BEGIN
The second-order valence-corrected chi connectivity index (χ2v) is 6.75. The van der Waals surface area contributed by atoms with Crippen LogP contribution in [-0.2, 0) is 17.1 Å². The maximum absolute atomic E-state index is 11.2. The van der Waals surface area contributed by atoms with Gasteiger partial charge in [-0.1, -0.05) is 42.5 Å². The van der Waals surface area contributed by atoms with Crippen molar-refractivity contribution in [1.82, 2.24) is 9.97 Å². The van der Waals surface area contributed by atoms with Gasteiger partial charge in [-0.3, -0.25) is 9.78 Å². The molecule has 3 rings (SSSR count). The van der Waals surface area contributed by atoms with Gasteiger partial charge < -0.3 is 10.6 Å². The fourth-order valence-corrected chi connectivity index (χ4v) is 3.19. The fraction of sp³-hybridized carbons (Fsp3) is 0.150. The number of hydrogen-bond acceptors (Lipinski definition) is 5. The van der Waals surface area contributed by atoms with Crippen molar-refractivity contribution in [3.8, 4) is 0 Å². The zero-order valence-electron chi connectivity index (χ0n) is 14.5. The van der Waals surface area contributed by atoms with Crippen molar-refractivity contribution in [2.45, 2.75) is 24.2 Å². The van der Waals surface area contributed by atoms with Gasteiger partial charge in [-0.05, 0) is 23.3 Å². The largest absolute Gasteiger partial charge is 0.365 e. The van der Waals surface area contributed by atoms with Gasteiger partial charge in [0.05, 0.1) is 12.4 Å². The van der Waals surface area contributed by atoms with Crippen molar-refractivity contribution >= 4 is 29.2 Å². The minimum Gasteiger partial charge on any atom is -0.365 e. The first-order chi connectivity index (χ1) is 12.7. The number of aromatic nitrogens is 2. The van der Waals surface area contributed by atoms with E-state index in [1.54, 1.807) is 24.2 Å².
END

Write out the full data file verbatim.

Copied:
The second-order valence-corrected chi connectivity index (χ2v) is 6.75. The van der Waals surface area contributed by atoms with Crippen LogP contribution in [-0.2, 0) is 17.1 Å². The maximum absolute atomic E-state index is 11.2. The van der Waals surface area contributed by atoms with Gasteiger partial charge in [-0.1, -0.05) is 42.5 Å². The van der Waals surface area contributed by atoms with Crippen molar-refractivity contribution in [1.82, 2.24) is 9.97 Å². The van der Waals surface area contributed by atoms with Gasteiger partial charge in [-0.3, -0.25) is 9.78 Å². The molecule has 3 rings (SSSR count). The van der Waals surface area contributed by atoms with Gasteiger partial charge < -0.3 is 10.6 Å². The fourth-order valence-corrected chi connectivity index (χ4v) is 3.19. The fraction of sp³-hybridized carbons (Fsp3) is 0.150. The number of hydrogen-bond acceptors (Lipinski definition) is 5. The van der Waals surface area contributed by atoms with Crippen molar-refractivity contribution in [3.8, 4) is 0 Å². The zero-order valence-electron chi connectivity index (χ0n) is 14.5. The van der Waals surface area contributed by atoms with Crippen molar-refractivity contribution in [2.45, 2.75) is 24.2 Å². The van der Waals surface area contributed by atoms with Gasteiger partial charge in [-0.05, 0) is 23.3 Å². The largest absolute Gasteiger partial charge is 0.365 e. The van der Waals surface area contributed by atoms with Gasteiger partial charge in [0.05, 0.1) is 12.4 Å². The van der Waals surface area contributed by atoms with Crippen molar-refractivity contribution >= 4 is 29.2 Å². The minimum Gasteiger partial charge on any atom is -0.365 e. The first-order chi connectivity index (χ1) is 12.7. The number of aromatic nitrogens is 2. The van der Waals surface area contributed by atoms with E-state index in [1.54, 1.807) is 24.2 Å².